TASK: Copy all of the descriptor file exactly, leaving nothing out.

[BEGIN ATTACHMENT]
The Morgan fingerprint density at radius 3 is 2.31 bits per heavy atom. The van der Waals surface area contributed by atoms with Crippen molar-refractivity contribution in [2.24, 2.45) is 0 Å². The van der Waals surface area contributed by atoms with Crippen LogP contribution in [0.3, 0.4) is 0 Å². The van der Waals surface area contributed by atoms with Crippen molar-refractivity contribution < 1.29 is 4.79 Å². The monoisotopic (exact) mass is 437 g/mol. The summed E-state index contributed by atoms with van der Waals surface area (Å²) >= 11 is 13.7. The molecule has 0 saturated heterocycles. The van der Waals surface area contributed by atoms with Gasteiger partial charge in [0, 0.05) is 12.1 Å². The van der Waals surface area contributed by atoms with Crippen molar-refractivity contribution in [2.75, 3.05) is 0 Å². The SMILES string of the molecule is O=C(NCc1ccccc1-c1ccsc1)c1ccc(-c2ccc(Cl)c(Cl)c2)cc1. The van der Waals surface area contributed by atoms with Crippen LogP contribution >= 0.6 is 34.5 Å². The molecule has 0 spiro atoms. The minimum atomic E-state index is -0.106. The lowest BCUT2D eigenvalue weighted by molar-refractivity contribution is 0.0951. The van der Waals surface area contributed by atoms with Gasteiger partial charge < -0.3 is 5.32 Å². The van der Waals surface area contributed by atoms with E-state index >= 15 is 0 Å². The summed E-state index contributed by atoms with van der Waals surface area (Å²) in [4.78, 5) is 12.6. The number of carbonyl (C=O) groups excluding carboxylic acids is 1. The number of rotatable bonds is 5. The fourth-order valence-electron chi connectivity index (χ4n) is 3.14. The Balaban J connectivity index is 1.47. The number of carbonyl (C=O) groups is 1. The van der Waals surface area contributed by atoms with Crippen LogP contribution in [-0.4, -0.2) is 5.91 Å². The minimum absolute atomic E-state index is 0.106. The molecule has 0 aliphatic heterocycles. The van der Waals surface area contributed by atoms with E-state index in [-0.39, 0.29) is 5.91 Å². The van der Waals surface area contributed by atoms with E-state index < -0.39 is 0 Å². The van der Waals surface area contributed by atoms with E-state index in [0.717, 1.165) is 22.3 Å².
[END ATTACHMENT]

The Morgan fingerprint density at radius 3 is 2.31 bits per heavy atom. The van der Waals surface area contributed by atoms with Crippen molar-refractivity contribution in [2.24, 2.45) is 0 Å². The van der Waals surface area contributed by atoms with Crippen LogP contribution in [0.3, 0.4) is 0 Å². The van der Waals surface area contributed by atoms with Crippen molar-refractivity contribution < 1.29 is 4.79 Å². The monoisotopic (exact) mass is 437 g/mol. The summed E-state index contributed by atoms with van der Waals surface area (Å²) >= 11 is 13.7. The molecule has 0 saturated heterocycles. The van der Waals surface area contributed by atoms with Gasteiger partial charge in [0, 0.05) is 12.1 Å². The van der Waals surface area contributed by atoms with Crippen molar-refractivity contribution in [2.75, 3.05) is 0 Å². The SMILES string of the molecule is O=C(NCc1ccccc1-c1ccsc1)c1ccc(-c2ccc(Cl)c(Cl)c2)cc1. The van der Waals surface area contributed by atoms with Crippen LogP contribution >= 0.6 is 34.5 Å². The molecule has 0 spiro atoms. The minimum atomic E-state index is -0.106. The lowest BCUT2D eigenvalue weighted by molar-refractivity contribution is 0.0951. The van der Waals surface area contributed by atoms with Gasteiger partial charge < -0.3 is 5.32 Å². The van der Waals surface area contributed by atoms with E-state index >= 15 is 0 Å². The summed E-state index contributed by atoms with van der Waals surface area (Å²) in [4.78, 5) is 12.6. The number of carbonyl (C=O) groups excluding carboxylic acids is 1. The number of rotatable bonds is 5. The fourth-order valence-electron chi connectivity index (χ4n) is 3.14. The Balaban J connectivity index is 1.47. The number of carbonyl (C=O) groups is 1. The van der Waals surface area contributed by atoms with Crippen LogP contribution in [-0.4, -0.2) is 5.91 Å². The minimum absolute atomic E-state index is 0.106. The molecule has 0 aliphatic heterocycles. The van der Waals surface area contributed by atoms with E-state index in [-0.39, 0.29) is 5.91 Å². The van der Waals surface area contributed by atoms with E-state index < -0.39 is 0 Å². The van der Waals surface area contributed by atoms with E-state index in [0.717, 1.165) is 22.3 Å².